only way left open to women, whose craft work was replaced with
mechanical methods, was prostitution. Sherwood's research reveals
the sad extent of this development. This, of course, relates to your second
point regarding social class.
I believe (am about 99 % certain of this) that Wm St Clair's book, The
Godwins and the Shelleys as well as a note in The Journals of Mary Shelley
point to some slight progress toward equality for women. There was a move
to provide some legal standing for women with regard to custody of children
below a certain age. This was, I believe, to relieve somewhat the difficulty of
women who were divorced. This situation would have been something that
Mary was painfully aware of. Percy was still married when he and Mary ran off
to the continent together. The law that provided for slight relief was enacted,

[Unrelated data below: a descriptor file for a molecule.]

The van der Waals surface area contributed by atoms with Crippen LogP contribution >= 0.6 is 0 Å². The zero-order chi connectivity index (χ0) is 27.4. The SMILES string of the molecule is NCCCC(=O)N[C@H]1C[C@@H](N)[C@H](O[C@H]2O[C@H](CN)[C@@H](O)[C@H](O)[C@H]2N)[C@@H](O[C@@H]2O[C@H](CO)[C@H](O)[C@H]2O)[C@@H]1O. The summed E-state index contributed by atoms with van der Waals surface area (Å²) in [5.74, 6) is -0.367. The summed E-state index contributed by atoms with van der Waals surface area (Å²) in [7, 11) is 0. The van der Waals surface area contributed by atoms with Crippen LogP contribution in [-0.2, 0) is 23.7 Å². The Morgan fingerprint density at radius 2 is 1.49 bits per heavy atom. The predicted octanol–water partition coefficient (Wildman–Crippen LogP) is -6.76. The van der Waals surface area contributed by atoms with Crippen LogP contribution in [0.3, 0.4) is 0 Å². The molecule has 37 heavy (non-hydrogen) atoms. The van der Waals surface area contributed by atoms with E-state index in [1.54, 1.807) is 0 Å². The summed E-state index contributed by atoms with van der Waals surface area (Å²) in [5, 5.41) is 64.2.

as I recall, about 1801 or a few years thereafter.
It is interesting to note in regard to the roles of men and women and progress
toward equality that the story of Elizabeth is changed in the 1831 version. There
is the sense in the later version that Victor's parents approach equality in their
relationship (the decision to adopt Elizabeth) more than in the earlier version. Of
course this reflects the condition of the upper class in a society that Elizabeth
in her letter to Victor says is more advanced than that of other countries.
re: point 2
I am not entirely clear on your second point, but think that I probably am
understanding it at least in part. The more powerful classes institute changes
in the course of their progressing toward their goals which are, as noted in
the above remarks concerning point 1, disruptive to those classes less able
to effect change or to adapt to change. The period is important in this regard.
The interest of Percy in expanding the right to vote, excellent details can be
found in St. Clair's book, shows part of this picture. The fear of the government
regarding the lower classes and the possibility of a revolution similar to that
that had swept France should not be forgotten. The Terror of 1794 and
Godwin's role in preventing harsh and heavy handed government repression,
or some of it, can be seen a bit at the pages on this site. Look for Mary Shelley's
life made possible by a newspaper.